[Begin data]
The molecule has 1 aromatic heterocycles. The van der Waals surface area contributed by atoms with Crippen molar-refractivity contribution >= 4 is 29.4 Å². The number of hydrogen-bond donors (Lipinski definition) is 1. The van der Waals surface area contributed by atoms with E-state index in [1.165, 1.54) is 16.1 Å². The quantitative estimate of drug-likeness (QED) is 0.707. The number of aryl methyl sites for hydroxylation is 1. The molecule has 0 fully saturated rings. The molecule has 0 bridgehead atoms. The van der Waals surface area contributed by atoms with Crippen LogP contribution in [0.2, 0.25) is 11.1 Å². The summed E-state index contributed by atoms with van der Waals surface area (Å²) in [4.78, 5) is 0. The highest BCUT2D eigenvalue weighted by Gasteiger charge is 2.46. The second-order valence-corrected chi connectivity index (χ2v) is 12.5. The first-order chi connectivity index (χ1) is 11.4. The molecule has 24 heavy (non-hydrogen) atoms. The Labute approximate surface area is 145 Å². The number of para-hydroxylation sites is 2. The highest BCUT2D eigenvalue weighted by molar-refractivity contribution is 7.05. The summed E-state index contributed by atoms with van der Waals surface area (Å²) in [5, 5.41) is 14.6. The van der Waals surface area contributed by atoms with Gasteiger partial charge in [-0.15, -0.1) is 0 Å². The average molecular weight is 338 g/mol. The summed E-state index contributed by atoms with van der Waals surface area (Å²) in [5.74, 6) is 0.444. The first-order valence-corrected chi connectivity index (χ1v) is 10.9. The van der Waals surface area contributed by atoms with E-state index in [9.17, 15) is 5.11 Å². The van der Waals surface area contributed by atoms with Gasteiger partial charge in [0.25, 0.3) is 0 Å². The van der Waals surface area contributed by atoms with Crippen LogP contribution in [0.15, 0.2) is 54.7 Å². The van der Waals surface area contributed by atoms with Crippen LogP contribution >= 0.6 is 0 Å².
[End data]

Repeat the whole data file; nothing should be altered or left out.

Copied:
The molecule has 1 aromatic heterocycles. The van der Waals surface area contributed by atoms with Crippen molar-refractivity contribution >= 4 is 29.4 Å². The number of hydrogen-bond donors (Lipinski definition) is 1. The van der Waals surface area contributed by atoms with E-state index in [1.165, 1.54) is 16.1 Å². The quantitative estimate of drug-likeness (QED) is 0.707. The number of aryl methyl sites for hydroxylation is 1. The molecule has 0 fully saturated rings. The molecule has 0 bridgehead atoms. The van der Waals surface area contributed by atoms with Crippen LogP contribution in [0.2, 0.25) is 11.1 Å². The summed E-state index contributed by atoms with van der Waals surface area (Å²) in [4.78, 5) is 0. The highest BCUT2D eigenvalue weighted by Gasteiger charge is 2.46. The second-order valence-corrected chi connectivity index (χ2v) is 12.5. The first-order chi connectivity index (χ1) is 11.4. The molecule has 24 heavy (non-hydrogen) atoms. The Labute approximate surface area is 145 Å². The number of para-hydroxylation sites is 2. The highest BCUT2D eigenvalue weighted by molar-refractivity contribution is 7.05. The summed E-state index contributed by atoms with van der Waals surface area (Å²) in [5, 5.41) is 14.6. The van der Waals surface area contributed by atoms with Gasteiger partial charge in [-0.15, -0.1) is 0 Å². The average molecular weight is 338 g/mol. The summed E-state index contributed by atoms with van der Waals surface area (Å²) in [5.74, 6) is 0.444. The first-order valence-corrected chi connectivity index (χ1v) is 10.9. The van der Waals surface area contributed by atoms with E-state index in [9.17, 15) is 5.11 Å². The van der Waals surface area contributed by atoms with Gasteiger partial charge in [0.25, 0.3) is 0 Å². The van der Waals surface area contributed by atoms with Crippen LogP contribution in [0.15, 0.2) is 54.7 Å². The van der Waals surface area contributed by atoms with Crippen LogP contribution >= 0.6 is 0 Å².